Let’s Celebrate Banda Bahadur Legacy Together
by Tarlochan Singh
I am not making an outrageous statement when I say that Sikhism is at the crossroads. The religion is facing assault from internal and external forces. Its very basics are being challenged and identity questioned. In this dismal scenario it has not come as surprise that Sikhs are slowly forgetting their heroes who gave up everything, including their lives, for the sake of their religion.
One of the biggest heroes of our religion is Baba Banda Singh Bahadur, who created the first ever independent Sikh state and made many sacrifices. It is sad that the younger generation is virtually ignorant about the first Singh King.
Banda Bahadur Singh’s legacy will do proud to any community and religion. He followed the teachings of the tenth Guru till the end. He carried on a relentless war against the Mughals, no doubt, but he never allowed it to be reduced to an anti-Muslim communal strife. His was a political struggle for the emancipation of the common folk and he was able to draw a line between religion and politics of the oppressor. He made no distinction between Hindus, Sikhs and Muslims. Whosoever suffered at the hands of the oppressor received his sympathy and help.
I am of the firm belief that a community that does not remember and honor its heroes and leaders loses its direction – and then self-esteem and confidence. The same seems to be happening to the Sikhs.
I, as a Member of Parliament and chairman of the National Commission for Minorities, have always strived for, and urged the Sikh leadership and the central government to build, a majestic memorial for Banda Bahadur Singh. To undertake this project, I sometimes wondered why no Sikh M.P or historian or intellectual has tried to talk about reviving the legacy or memory of Banda Bahadur. It is also surprising that our text books don’t mention this great warrior saint for his sacrifices.
Modern historians do not want youngsters to know Banda Bahadur was tortured and killed. But you can’t shut out history.There seems to be a hidden agenda to keep Banda Bahadur Singh out of textbooks and a systematic but well-planned campaign to erase his contribution from textbooks on Indian history.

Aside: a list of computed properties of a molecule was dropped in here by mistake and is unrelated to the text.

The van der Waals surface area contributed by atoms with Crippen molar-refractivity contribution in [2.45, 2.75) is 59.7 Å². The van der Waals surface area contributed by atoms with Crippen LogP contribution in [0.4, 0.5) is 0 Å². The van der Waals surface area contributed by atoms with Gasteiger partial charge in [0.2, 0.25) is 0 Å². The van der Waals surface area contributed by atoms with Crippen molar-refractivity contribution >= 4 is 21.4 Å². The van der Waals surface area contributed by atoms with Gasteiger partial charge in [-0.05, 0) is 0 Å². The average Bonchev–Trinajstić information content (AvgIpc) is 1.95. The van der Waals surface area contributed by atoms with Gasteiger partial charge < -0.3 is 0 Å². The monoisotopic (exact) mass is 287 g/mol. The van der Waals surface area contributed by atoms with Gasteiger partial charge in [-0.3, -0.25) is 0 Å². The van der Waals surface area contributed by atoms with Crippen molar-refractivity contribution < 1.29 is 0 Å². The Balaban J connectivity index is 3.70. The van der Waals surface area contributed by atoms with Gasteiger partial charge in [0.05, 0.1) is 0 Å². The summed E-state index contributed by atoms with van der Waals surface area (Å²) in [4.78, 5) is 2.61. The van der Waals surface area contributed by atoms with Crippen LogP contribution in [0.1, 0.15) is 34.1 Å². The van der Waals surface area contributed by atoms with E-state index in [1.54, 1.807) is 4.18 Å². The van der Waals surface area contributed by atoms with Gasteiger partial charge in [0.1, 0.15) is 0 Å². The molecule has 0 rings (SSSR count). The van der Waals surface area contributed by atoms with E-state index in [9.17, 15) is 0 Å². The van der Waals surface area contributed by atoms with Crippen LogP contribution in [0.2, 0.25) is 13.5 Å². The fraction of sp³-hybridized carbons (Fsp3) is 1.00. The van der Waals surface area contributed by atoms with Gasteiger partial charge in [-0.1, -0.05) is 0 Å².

So it came as pleasant surprise, when some time ago I received a phone call from the Punjab Chief Minister, Mr. Prakash Singh Badal, inviting me to visit Chappar Chiri village to see the unique and grand memorial which the state government is setting up in honor of Banda Bahadur.
Once completed, this 300 feet tall memorial will serve as a victory monument that will make every Indian proud of Sikh heritage and the Banda Bahadur legacy.
I commend Sardar Prakash Singh Badal for this. Because in the last 300 years, including the period of Maharaja Singh and later on during the time of the Maharaja’s of Patiala, Nabha and Faridkot, no effort was made to commemorate the memory of this great Sikh soldier.
Even in early 20th century when Chief Khalsa Diwan came into existence and later the Shiromani Akali Dal emerged as the main party of the community, this saint warrior, who wrote Sikh history, did not figure in the scheme of things.
While I hail Sardar Prakash Singh Badal for setting up this memorial, I urge him to celebrate November 30, as a victory day and invite all Sikh leaders irrespective of party affiliations along with former Sikh soldiers to be part of the celebrations. The occasion should demonstrate that we have not forgotten our heroes, least of all Banda Bahadur Singh, and to ask the Center to commemorate the memory of this great warrior at the national level.
I hope youngsters will come in large numbers to pay obeisance to Banda Bahadur Singh, and I fervently pray that this occasion will unite warring Sikh factions for the betterment of the community.
S. Tarlochan Singh is a Member of the Parliament of India, representing Haryana. He served as Chairman National Commission for Minorities from 2003 to 2006 (Union Cabinet of India cabinet minister status), was member, National Human Rights Commission of India, Govt. of India, 2003 to 2006. He served as Vice Chairman, National Commission for Minorities from 2000 to 2003 (Union Cabinet of India, State Minister Rank).